I am a bit of a trivia nerd. I used to love taking on anyone willing to play me at Trivial Pursuit when I was growing up. My pub trivia team regularly attends quiz night at Sneaky Dees in Toronto and sometimes we even win. I host a monthly Seinfeld trivia night. I even listen to an excellent trivia podcast, Good Job Brain! All in all I like to geek out on random, useless information. Trivia games are a bit of an anomaly in the board gaming world. They rely on a different skill set than most strategic games and until recently, most suffered from some sort of roll and move mechanic to get you to the real meat of the game, the questions. There have been some interesting recent attempts that have tweaked the way you use a board in a trivia game, such as Fauna, and some that have done away with the board altogether like Kwizniac. Trivia games that let people focus on showing off their brain power rather than aiming for the next ‘roll again’ space are making the genre fun again. So, I was really interested/wary when one of my favourite trivia games in recent years, Timeline, introduced Timeline Challenge. Not only a new way to play, but also the reintroduction of a board.
The original Timeline is beautiful in its simplicity. Players have a number of cards that they are trying to get out of their hand by adding them to an ever-growing timeline. The cards are double-sided, with the front showing some event/invention/discovery etc. and the back showing the same thing, but with the year included. Players can only see the front of the cards and on a turn they will try to find the right place in the timeline to insert them. It’s not too tough when there’s only a few cards out, for example if the timeline only consists of ‘the extinction of the dinosaurs’ and ‘the invention of the internet’, most cards will fall somewhere in-between that. It gets a bit trickier when you’re trying to figure out if the invention of the pencil occurred between the first modern circus and the invention of the waistcoat, or maybe it was around the time of Billy the Kid’s first crime and the invention of the button up shirt. If you pick the right spot in the timeline, then hooray! You’ve gotten rid of one of your cards and the timeline has gotten a little bit longer. Pick wrong and the card gets discarded, but you have to draw another. The first one to get rid of all their cards wins.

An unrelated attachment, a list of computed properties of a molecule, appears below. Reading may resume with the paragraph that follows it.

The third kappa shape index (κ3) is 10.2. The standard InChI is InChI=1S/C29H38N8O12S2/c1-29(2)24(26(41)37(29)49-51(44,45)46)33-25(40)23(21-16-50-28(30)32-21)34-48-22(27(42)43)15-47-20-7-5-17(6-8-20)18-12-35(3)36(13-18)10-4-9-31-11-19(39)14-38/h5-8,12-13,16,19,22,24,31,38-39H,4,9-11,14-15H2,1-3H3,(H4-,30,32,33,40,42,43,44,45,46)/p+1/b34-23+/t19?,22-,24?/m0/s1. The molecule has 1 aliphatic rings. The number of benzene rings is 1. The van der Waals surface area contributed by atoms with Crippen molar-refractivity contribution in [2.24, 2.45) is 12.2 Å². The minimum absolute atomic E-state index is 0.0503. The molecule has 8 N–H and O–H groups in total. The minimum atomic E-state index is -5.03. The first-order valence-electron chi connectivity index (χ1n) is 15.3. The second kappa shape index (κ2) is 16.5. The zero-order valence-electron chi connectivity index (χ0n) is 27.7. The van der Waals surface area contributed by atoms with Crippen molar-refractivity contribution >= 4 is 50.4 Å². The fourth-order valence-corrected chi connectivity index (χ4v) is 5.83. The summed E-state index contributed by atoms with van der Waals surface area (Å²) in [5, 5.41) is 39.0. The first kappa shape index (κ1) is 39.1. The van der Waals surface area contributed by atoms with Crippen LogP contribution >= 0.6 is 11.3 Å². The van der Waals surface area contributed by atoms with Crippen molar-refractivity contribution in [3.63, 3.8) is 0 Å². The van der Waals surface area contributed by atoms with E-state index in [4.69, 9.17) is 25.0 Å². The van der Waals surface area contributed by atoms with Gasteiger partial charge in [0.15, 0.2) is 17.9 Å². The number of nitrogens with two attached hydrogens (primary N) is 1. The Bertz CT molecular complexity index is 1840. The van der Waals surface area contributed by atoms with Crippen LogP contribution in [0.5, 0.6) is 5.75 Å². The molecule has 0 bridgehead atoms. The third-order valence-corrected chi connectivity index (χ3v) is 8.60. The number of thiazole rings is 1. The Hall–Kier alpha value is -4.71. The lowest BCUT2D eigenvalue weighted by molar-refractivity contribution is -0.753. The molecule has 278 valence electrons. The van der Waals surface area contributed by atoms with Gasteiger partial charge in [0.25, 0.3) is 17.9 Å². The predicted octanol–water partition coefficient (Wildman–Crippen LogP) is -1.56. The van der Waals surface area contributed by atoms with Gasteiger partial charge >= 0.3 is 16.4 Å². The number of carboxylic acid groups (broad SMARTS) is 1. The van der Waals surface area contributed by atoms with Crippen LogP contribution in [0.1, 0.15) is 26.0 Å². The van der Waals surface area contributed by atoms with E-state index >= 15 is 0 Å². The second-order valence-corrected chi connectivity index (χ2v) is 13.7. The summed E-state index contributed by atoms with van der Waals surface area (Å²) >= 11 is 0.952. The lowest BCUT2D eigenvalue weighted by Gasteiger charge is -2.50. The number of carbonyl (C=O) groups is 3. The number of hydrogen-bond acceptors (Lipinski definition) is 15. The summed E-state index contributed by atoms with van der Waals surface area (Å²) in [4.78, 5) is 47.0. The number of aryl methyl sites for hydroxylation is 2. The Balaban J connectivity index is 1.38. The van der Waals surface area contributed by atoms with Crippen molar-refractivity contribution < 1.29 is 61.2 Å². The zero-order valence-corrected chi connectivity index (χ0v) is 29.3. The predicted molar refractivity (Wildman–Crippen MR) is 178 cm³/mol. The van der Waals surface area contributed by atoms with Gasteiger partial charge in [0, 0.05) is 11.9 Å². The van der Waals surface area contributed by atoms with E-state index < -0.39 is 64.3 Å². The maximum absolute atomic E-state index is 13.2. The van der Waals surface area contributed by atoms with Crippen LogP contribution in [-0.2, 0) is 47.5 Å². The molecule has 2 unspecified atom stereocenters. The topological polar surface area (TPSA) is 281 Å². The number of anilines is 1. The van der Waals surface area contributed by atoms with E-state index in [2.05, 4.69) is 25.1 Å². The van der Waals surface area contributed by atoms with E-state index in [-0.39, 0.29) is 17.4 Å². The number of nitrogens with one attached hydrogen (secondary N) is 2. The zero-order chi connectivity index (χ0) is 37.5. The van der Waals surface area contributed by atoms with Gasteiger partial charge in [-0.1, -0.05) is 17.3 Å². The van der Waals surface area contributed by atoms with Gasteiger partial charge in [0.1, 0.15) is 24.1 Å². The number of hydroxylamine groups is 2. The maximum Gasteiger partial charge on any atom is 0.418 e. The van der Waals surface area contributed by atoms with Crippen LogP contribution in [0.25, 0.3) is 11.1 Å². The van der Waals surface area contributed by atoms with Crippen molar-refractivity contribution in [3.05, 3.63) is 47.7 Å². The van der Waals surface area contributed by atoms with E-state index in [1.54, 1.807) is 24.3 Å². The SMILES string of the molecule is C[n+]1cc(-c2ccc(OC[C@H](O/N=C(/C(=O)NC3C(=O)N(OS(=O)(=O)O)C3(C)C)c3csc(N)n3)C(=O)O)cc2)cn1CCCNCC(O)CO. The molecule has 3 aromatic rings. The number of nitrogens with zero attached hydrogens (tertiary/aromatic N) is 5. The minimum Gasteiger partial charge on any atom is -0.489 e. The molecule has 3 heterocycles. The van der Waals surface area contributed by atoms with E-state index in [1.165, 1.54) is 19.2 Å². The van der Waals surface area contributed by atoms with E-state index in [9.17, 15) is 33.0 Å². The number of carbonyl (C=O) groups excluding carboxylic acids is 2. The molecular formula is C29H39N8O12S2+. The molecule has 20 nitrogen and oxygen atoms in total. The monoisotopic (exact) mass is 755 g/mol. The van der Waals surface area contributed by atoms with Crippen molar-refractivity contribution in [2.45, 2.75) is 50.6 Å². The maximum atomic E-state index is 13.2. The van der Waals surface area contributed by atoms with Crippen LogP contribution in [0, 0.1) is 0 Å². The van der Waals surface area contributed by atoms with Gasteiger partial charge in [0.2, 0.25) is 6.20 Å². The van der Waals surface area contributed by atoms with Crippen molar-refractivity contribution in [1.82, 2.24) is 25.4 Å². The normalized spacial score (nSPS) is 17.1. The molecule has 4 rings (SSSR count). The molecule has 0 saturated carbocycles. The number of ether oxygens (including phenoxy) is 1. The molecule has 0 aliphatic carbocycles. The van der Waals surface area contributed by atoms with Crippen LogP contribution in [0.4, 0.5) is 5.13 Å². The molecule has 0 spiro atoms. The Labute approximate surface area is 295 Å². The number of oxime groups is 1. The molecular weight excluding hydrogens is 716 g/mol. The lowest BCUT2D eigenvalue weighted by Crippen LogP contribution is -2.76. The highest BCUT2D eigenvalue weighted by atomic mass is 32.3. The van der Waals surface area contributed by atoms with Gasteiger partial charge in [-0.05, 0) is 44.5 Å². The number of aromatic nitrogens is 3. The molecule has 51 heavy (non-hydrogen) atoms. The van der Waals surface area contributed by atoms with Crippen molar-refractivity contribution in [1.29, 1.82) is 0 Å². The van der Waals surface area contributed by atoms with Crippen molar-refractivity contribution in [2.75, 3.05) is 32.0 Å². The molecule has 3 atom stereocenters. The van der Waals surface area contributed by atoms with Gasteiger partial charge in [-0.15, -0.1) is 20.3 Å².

Timeline has come out with a number of different editions that can all be played separately or mixed together for a huge game. Now Timeline Challenge is hitting the shelves. Challenge is still going to call upon your knowledge of historical events, but instead of simply building a timeline together, the players are all going to take part in different showdowns in an effort to move forward on the time track or Clock. The first person to get to the final space in the Clock will win the game.
The board that has been added is actually quite big. The Clock takes up the centre of the board, across the top is a timeline depicting different eras in succession and the rest of the space is used for the five different types of trials you’ll face throughout the game. The eras on the timeline all have a number associated with them, so from 1300-1600 is era 3, from 1930-1970 is era 8, etc. The trials all have different symbols and colours associated with them. The type of trial the players will face is determined by the player or players in the first position.